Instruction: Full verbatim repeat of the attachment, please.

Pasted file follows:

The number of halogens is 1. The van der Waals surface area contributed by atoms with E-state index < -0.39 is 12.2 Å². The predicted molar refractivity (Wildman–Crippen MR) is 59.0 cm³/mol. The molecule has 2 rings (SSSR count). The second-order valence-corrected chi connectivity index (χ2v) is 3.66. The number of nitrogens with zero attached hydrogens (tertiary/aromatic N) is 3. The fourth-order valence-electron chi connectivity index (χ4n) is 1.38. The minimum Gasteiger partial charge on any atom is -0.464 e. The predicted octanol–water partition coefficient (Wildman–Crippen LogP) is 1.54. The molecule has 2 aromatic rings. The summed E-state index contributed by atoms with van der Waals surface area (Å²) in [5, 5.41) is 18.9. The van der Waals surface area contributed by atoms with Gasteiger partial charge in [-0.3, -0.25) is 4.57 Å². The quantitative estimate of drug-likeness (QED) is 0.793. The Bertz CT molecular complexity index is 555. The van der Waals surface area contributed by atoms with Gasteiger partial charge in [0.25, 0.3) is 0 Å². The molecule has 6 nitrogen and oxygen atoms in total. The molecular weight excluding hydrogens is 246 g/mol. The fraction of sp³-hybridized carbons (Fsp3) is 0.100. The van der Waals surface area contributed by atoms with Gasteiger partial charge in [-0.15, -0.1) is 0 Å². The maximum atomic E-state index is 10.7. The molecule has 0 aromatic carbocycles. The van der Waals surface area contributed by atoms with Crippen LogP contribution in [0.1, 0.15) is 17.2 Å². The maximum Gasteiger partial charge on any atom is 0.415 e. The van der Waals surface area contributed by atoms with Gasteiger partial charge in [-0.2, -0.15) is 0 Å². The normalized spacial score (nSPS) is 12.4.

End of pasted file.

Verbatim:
The number of halogens is 1. The van der Waals surface area contributed by atoms with E-state index < -0.39 is 12.2 Å². The predicted molar refractivity (Wildman–Crippen MR) is 59.0 cm³/mol. The molecule has 2 rings (SSSR count). The second-order valence-corrected chi connectivity index (χ2v) is 3.66. The number of nitrogens with zero attached hydrogens (tertiary/aromatic N) is 3. The fourth-order valence-electron chi connectivity index (χ4n) is 1.38. The minimum Gasteiger partial charge on any atom is -0.464 e. The predicted octanol–water partition coefficient (Wildman–Crippen LogP) is 1.54. The molecule has 2 aromatic rings. The summed E-state index contributed by atoms with van der Waals surface area (Å²) in [5, 5.41) is 18.9. The van der Waals surface area contributed by atoms with Gasteiger partial charge in [-0.3, -0.25) is 4.57 Å². The quantitative estimate of drug-likeness (QED) is 0.793. The Bertz CT molecular complexity index is 555. The van der Waals surface area contributed by atoms with Gasteiger partial charge in [0.25, 0.3) is 0 Å². The molecule has 6 nitrogen and oxygen atoms in total. The molecular weight excluding hydrogens is 246 g/mol. The fraction of sp³-hybridized carbons (Fsp3) is 0.100. The van der Waals surface area contributed by atoms with Gasteiger partial charge in [-0.15, -0.1) is 0 Å². The maximum atomic E-state index is 10.7. The molecule has 0 aromatic carbocycles. The van der Waals surface area contributed by atoms with Crippen LogP contribution in [0.1, 0.15) is 17.2 Å². The maximum Gasteiger partial charge on any atom is 0.415 e. The van der Waals surface area contributed by atoms with Gasteiger partial charge in [-0.2, -0.15) is 0 Å². The normalized spacial score (nSPS) is 12.4.